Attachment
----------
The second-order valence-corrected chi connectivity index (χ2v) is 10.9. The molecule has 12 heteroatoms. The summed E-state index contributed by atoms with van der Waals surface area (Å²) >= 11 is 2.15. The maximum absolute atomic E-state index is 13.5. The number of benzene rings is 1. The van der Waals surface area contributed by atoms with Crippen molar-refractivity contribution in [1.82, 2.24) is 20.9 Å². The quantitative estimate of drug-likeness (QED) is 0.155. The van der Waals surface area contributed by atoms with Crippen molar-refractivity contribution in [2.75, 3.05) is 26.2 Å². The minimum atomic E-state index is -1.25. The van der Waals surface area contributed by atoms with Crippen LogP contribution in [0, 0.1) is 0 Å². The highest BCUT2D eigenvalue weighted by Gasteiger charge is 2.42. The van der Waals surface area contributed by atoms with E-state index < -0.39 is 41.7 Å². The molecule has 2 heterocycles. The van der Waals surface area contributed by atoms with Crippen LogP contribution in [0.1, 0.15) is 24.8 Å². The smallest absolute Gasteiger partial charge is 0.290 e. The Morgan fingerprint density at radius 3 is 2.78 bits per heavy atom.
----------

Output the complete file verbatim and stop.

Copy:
The second-order valence-corrected chi connectivity index (χ2v) is 10.9. The molecule has 12 heteroatoms. The summed E-state index contributed by atoms with van der Waals surface area (Å²) >= 11 is 2.15. The maximum absolute atomic E-state index is 13.5. The number of benzene rings is 1. The van der Waals surface area contributed by atoms with Crippen molar-refractivity contribution in [1.82, 2.24) is 20.9 Å². The quantitative estimate of drug-likeness (QED) is 0.155. The van der Waals surface area contributed by atoms with Crippen molar-refractivity contribution in [2.75, 3.05) is 26.2 Å². The minimum atomic E-state index is -1.25. The van der Waals surface area contributed by atoms with Crippen LogP contribution in [0, 0.1) is 0 Å². The highest BCUT2D eigenvalue weighted by Gasteiger charge is 2.42. The van der Waals surface area contributed by atoms with E-state index < -0.39 is 41.7 Å². The molecule has 2 heterocycles. The van der Waals surface area contributed by atoms with Crippen LogP contribution in [0.1, 0.15) is 24.8 Å². The smallest absolute Gasteiger partial charge is 0.290 e. The Morgan fingerprint density at radius 3 is 2.78 bits per heavy atom.